Pareidolia

Thanks to Steven Novella and The Great Courses, I have recently learned a new word: pareidolia.

Pareidolia is a tendency (a very human tendency) to see a pattern in random noise. One example of this is seeing faces in random shapes like clouds.

In Dr. Steven Novella’s lecture series, “Your Deceptive Mind: A Scientific Guide to Critical Thinking Skills,” Dr. Novella tells how a particular memory is a construction that is re-constructed every time we recall it. Our memories are not recorded and played back for us the same way every time we access them—like a movie or a song. Instead, we assemble our memories again and again each time we recall them, with the effect of changing them every time.

Reality is also a construction. We take in sensory input and mash it all together to form a picture, a view or opinion, of what reality is. We have a system of “reality checking” to verify that we have done an adequate job at this. Some people have better reality checking systems than others. Some people have very poor reality checking systems. Those people may have schizophrenia.

Reality testing is switched down when we dream. That’s why we don’t question the odd things we see in our dreams. I recently listened to a TED Talk by a woman with schizophrenia who said that her reality was like living with a dream going on.

Novella echos this when he says that psychosis is the lack or decreased ability to test reality.

People can contaminate each other’s memories. I was suspicious of this after my husband fell in the shower and the guys from the hotel asked him: “You felt dizzy didn’t you and then you fell?” (Rather than, did you slip and fall?) Liability speaking, that probably makes a difference. Medically speaking, it definitely makes a difference.

I also learned a new definition for emotional intelligence: “the relationship between our motivations and our decisions; the tendency to relieve cognitive dissonance with rationalization.”

Dr. Novella tells us that we are awash in misinformation.

Our brain, approximately 3 pounds of grey jelly, is a tool for thinking, but it’s also a “believing machine.” Novella tells us that our brains are deceptive. Humans possess logic, but we are not inherently logical creatures. And, our thoughts follow the path of least resistance.

The brain consists of 100 billion neurons “and a lot of other cells that support those neurons by modifying and modulating function.”

What (who) are these other cells? We must make friends with them.

It seems that humans are plagued with a brain that can be logical but that evolved to easily accept logical fallacies.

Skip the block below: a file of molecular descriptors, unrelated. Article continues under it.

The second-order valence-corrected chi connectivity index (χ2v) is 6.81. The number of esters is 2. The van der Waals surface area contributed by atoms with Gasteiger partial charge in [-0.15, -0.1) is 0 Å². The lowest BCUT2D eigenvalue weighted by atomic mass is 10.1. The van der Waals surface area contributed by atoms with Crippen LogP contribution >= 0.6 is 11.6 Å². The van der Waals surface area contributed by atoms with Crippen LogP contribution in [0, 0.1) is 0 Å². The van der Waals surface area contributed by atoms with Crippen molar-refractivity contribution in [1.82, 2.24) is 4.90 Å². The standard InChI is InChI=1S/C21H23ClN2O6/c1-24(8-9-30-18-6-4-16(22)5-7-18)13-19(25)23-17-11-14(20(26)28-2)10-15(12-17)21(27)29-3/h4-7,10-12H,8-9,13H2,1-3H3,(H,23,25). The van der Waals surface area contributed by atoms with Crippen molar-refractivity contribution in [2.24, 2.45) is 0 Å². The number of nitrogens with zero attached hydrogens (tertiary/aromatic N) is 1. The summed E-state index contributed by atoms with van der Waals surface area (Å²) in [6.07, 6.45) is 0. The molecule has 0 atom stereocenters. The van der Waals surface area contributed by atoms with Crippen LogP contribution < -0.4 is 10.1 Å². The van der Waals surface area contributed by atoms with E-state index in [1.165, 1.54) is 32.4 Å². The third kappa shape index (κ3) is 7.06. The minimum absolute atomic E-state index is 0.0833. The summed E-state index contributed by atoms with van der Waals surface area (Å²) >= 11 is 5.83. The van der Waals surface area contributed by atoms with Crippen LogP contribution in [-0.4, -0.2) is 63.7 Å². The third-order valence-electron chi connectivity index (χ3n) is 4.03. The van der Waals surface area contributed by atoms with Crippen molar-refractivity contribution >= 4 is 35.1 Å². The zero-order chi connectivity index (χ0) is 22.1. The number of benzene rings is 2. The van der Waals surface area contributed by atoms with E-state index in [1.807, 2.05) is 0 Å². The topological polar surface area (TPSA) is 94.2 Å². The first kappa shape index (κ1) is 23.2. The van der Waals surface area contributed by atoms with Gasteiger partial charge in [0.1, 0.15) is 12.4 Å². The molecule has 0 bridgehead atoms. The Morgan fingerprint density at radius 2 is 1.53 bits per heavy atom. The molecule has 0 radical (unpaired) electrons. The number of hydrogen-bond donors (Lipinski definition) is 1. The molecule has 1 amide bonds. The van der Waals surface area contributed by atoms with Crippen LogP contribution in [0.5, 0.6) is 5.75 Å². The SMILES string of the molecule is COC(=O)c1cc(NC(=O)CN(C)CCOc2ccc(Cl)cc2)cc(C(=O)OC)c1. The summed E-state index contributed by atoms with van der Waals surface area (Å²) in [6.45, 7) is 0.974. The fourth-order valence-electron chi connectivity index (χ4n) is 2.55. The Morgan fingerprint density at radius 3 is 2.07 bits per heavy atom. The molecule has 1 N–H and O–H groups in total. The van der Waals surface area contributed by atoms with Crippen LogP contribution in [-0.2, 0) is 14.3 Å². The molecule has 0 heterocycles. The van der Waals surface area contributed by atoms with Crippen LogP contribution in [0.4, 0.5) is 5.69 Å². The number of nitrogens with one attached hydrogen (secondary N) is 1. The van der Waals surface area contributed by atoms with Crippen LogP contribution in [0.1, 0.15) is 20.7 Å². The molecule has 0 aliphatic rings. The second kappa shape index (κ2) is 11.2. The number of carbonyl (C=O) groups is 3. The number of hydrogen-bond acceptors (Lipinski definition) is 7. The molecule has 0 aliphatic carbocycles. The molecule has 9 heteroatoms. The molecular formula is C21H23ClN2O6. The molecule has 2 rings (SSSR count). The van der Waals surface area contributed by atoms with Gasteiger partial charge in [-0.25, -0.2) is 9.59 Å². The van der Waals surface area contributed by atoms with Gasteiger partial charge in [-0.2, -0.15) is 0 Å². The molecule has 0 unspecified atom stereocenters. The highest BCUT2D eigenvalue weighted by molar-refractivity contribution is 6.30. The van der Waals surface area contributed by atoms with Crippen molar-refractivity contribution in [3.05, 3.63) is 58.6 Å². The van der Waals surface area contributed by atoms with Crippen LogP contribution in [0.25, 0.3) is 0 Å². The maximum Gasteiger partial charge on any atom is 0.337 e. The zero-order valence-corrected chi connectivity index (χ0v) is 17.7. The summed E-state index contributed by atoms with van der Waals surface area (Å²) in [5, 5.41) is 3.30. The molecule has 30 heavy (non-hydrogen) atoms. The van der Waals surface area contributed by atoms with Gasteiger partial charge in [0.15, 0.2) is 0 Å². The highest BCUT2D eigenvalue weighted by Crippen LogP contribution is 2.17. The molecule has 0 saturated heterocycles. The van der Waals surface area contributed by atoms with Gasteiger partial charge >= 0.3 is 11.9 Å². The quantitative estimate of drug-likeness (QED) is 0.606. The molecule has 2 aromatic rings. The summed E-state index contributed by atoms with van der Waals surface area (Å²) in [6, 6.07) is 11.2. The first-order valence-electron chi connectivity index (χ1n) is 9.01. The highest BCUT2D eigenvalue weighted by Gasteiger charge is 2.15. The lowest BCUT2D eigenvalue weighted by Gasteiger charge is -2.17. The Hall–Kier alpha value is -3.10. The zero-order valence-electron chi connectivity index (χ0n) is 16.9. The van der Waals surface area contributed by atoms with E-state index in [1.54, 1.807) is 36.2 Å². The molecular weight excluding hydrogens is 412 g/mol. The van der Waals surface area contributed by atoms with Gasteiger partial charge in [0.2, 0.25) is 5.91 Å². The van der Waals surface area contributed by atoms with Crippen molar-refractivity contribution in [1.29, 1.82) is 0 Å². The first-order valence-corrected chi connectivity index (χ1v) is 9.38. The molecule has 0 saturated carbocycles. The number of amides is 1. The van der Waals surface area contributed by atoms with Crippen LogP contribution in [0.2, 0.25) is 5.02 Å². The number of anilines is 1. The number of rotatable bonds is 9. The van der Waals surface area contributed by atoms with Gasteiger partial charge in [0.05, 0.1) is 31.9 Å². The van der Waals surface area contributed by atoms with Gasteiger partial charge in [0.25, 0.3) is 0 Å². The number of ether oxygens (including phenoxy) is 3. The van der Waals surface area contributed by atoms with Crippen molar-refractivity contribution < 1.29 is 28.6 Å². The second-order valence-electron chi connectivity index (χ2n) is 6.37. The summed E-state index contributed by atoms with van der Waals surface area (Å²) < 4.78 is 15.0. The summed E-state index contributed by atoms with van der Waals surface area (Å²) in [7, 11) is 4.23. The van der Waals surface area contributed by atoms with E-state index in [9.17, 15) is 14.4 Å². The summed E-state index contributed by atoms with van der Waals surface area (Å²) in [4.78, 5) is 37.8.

There is so much in this course of thinking about thinking that I can’t even scratch the surface here. This course goes a long way to explain scientific skepticism and how to arrive at conclusions that are likely to be true and to have a sense of how reliable our conclusions are.

When faced with built-in deceptive thinking (even in the healthy brain), the barrage of information we have thrown at us, outside forces that seek to influence us for a buck (or lots of bucks), Dr. Novella gives us some strategies for examining conclusions. He urges us to invest the in process of thinking critically rather than the conclusions we arrive at.

He tells us that we tend to remember emotional events, so want to remember something? Tie an emotion to it.

Narratives are important to us, and we tend to make up the details as needed to make our memory narrative work. This means our memories are terribly flawed.

Reality seems to be a construct that we all need to agree upon. We need to collectively agree on which patterns have significance and which ones are meaningless.

I think that pareidolia must help us with language. Once you speak a language fluently, you can understand a variety of accents without a problem. However, the language learner has trouble understanding a variety of accents because they actually hear and analyze each sound. Fluent speakers rely on this innate pattern finding ability to approximate (and predict) words or phrases to decide quickly what they “must” mean.

Stay with the course to learn about statistics, the scientific method, and how logic works. I found the section on non sequiturs very engaging.

How should we cope with the urge to impose meaning on the patterns that we see? How can we not become emotionally attached to our conclusions?

Novella tells us that humans have an innate desire for control. Feeling a lack of control increases our pattern recognition or pareidolia. Magical thinking gives us the illusion that we can exert some control over otherwise random events. Superstitions are a result of this desire for control.

Novella tells us that “reality is always more complicated than you think.”

If you’re interested in hearing more of what Dr. Novella has to say, you can follow his blog, Science-Based Medicine.

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